The family of an Indigenous man who died in custody last month has demanded answers about his final hours, as the CEO of the Aboriginal Legal Service noted “it’s devastating … to have this conversation with yet another Aboriginal family”. Frank “Gud” Coleman, a 43-year- old Ngemba man, was found dead in his cell at Long Bay prison on July 8. He is one of at least 478 Aboriginal people to die in prisons and police incidents since the Royal Commission into Aboriginal Deaths in Custody, and the ninth In- digenous person to die in custody since March this year. An inquest will deter- mine the cause of death. His family had been unable to see him for around 18 months, due to COVID-related restrictions on in-person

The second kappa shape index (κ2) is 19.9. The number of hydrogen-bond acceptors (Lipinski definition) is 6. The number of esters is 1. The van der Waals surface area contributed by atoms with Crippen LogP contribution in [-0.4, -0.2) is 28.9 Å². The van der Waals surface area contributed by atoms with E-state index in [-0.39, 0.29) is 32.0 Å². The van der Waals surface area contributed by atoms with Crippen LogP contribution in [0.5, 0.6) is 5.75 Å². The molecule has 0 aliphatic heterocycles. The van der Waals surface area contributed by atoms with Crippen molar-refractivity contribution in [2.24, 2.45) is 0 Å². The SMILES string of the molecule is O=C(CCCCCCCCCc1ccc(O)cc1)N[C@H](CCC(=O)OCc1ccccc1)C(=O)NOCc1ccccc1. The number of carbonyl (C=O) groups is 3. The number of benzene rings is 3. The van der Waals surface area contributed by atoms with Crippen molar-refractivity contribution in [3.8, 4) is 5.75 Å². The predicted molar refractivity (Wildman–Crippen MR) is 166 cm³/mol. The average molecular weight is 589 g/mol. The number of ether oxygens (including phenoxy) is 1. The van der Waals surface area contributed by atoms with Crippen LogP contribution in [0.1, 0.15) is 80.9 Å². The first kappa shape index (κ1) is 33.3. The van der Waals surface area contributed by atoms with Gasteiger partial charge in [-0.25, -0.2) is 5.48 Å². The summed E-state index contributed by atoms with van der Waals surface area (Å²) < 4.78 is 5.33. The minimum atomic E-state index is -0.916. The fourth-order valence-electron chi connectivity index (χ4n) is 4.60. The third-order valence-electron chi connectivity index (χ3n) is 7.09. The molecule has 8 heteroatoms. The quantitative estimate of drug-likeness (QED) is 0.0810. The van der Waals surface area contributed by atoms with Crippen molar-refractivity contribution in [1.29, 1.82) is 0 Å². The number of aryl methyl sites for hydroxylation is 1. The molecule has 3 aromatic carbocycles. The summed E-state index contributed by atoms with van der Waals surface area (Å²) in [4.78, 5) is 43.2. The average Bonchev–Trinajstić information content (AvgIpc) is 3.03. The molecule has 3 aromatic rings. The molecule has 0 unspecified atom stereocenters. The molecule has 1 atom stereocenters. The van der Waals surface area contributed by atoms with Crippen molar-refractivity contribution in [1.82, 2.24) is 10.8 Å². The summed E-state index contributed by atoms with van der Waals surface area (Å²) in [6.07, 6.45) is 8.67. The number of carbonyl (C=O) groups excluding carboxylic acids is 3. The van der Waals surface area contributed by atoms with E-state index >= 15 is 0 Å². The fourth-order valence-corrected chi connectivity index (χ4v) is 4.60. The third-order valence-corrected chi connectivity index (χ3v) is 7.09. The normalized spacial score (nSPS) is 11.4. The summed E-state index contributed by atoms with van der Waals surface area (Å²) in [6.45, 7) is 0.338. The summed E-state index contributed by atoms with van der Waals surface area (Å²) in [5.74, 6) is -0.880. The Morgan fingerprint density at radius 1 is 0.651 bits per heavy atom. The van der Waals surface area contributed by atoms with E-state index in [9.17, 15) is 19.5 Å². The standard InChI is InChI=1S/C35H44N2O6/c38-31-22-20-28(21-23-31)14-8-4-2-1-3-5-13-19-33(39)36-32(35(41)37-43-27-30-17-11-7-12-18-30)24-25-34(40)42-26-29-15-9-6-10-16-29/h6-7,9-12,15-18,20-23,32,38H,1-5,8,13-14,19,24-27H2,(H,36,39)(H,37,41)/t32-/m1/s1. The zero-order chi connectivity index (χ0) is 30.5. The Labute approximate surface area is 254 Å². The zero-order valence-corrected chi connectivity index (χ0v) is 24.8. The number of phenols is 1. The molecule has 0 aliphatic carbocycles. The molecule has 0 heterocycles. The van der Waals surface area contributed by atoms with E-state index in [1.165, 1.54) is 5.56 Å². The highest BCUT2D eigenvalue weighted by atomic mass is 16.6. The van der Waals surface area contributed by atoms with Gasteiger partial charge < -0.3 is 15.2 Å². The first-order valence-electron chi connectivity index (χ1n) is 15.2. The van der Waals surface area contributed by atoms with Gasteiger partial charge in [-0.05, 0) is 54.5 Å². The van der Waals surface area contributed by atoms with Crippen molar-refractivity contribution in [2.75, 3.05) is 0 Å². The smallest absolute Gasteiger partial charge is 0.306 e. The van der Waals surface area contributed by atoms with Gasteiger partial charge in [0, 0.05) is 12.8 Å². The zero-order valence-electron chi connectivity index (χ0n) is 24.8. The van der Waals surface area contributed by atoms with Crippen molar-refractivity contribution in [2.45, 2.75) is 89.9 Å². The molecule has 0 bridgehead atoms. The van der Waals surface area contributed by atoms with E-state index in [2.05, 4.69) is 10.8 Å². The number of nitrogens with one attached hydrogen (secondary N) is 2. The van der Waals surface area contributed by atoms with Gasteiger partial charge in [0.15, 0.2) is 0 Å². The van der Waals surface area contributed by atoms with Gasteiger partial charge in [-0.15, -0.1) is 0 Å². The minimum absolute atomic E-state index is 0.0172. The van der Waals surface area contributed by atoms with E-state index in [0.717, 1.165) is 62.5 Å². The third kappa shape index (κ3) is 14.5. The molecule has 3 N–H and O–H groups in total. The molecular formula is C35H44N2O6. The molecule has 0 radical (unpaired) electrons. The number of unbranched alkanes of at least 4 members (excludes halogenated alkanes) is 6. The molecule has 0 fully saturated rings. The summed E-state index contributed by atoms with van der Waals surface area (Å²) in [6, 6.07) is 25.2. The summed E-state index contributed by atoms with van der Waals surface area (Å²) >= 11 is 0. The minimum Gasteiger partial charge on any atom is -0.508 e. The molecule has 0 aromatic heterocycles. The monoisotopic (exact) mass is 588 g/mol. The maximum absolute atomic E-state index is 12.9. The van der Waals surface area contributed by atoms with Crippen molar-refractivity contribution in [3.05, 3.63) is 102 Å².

visits. Coleman was also moved between prisons a few times, including to facilities several hours from Sydney and a require- ment to quarantine upon arriving in a new facility. “We understand he didn’t have any vis- itors for several months and that’s an ag- onising period of time to go without any physical contact with your siblings, your parents, your children,” his ex-partner, and the mother his children, Skye Hip- well said in a statement. “Frank always said he was not a free man, he was living under a white man’s law, and it breaks my heart that he died not a free man. He died alone in a jail cell and no one knows any- thing about his last minutes.” CEO of the Aboriginal Legal Ser- vice NSW/ACT Karly Warner said in a